Sometimes I wonder why we revived you. Why do we turn to you in times of acute hesitation? As if you could beam forward the future of your own future by reassembling the past. You are a funny totem, you know, so full of sacred error…you were too busy going after humanism’s suspects you had no time for a new inflection of being.
— Avital Ronell, Crack Wars (1992)
In Crack Wars, Avital Ronell revives Flaubert’s Madame Bovary in order to recast this literary archetype as a study in modern disassociation—as a terminal apoplectic addicted to a self-induced state of perpetual dissatisfaction. And while Ronell successfully creates a parceled reality in which the death drive—not gender—is key, the phantasmagoric creature she conceives is undeniably feminine and irrevocably pathetic. She is damaged, weak, an exile from reality and the antithesis of the feminist ideal. Strangely, however, when taken out of context, the words above could easily be read as an indictment of the feminist movement itself…you were too busy going after humanism’s suspects you had no time for a new inflection of being. Hmmmm.
For several months now, feminism has been le mot juste in the art world. But feminism is today what it has always been: women of privilege rallying for the rights of the unempowered. Thus, any discussion of feminism is ultimately a discussion of failure—of the as-of-yet unrealized goals of a social movement. A debate about the relevance and underrepresentation of feminist art is something altogether different. Art is social theory once removed: it is the manifestation, not the means. As such, it should not be subject to rigid paradigms. Further, while people are still making work that reflects—even furthers—a feminist agenda, feminist art is neither a movement nor a genre. I firmly believe that art should be confronted subjectively but aesthetically, not biologically. This does not discount the importance of a work’s intent, subject or subtext, be it gender or otherwise identity-based; it simply insists that the quality of any given work be considered first. Relegation, after all, can quite easily lead to ghettoization.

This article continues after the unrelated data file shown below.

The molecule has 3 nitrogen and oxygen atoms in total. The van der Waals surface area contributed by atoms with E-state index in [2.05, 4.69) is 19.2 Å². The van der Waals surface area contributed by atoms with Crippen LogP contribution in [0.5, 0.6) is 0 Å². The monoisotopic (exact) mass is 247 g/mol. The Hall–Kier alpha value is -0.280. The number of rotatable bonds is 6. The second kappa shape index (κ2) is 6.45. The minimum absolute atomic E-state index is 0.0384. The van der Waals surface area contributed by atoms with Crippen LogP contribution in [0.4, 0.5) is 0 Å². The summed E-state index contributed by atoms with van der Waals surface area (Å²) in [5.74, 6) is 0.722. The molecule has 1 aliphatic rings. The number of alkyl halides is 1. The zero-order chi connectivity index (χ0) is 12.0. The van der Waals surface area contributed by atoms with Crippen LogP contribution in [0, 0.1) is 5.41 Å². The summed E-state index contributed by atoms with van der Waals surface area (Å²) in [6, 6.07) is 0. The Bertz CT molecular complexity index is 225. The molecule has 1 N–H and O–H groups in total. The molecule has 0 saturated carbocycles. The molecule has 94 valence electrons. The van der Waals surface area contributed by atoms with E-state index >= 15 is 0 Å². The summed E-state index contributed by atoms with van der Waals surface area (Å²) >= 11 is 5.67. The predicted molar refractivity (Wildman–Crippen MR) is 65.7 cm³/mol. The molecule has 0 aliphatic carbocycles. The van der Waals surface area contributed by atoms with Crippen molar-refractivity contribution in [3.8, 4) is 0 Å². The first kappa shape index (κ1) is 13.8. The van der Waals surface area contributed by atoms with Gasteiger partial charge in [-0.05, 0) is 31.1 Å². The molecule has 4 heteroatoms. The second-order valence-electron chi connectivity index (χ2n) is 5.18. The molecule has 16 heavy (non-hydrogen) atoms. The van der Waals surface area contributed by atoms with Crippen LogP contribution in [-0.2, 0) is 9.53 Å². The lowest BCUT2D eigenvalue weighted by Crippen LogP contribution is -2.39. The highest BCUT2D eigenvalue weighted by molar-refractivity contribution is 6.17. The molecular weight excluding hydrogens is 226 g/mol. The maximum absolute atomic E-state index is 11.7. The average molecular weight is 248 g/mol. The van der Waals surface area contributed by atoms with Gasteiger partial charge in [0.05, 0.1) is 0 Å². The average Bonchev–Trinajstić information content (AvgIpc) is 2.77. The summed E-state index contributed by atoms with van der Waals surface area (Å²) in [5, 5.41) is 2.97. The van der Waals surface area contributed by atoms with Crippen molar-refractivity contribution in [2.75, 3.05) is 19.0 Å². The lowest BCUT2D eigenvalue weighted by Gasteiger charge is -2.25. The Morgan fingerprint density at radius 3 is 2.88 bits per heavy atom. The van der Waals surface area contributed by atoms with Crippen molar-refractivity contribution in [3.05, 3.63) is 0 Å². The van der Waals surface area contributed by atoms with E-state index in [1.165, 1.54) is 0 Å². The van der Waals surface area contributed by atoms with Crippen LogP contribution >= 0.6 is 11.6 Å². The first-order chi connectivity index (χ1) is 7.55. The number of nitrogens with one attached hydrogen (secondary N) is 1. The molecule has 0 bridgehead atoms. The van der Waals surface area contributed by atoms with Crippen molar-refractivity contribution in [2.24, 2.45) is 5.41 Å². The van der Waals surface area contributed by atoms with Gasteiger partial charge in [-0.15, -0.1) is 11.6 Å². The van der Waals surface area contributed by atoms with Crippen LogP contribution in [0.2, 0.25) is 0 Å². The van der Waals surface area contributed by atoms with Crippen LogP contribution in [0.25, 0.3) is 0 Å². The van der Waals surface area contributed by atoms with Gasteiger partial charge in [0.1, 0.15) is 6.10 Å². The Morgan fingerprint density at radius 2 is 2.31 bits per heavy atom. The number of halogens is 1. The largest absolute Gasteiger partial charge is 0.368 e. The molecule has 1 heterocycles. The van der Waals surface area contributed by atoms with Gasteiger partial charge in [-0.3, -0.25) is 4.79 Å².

Sitting in the park one afternoon, a small child approached me. Pulling up her dress and pointing at her panties she said, “I have a vagina.” After congratulating her, I turned to her parents and suggested that their next sit-down might include a discussion of not talking to strangers. The worst of what we call feminist art carries as base a sentiment as that three-year-old child’s understanding of her own anatomy. It’s counterintuitive and counterproductive. I’m with Ronell. It is high time for a new inflection of being: one that is celebratory without resorting to revisionist conceits and, most importantly, is inclusive. That’s how we messed up the first time around…and the second. The jury is still out on the third, but don’t expect a verdict anytime soon. I think they got distracted by a non-specific object.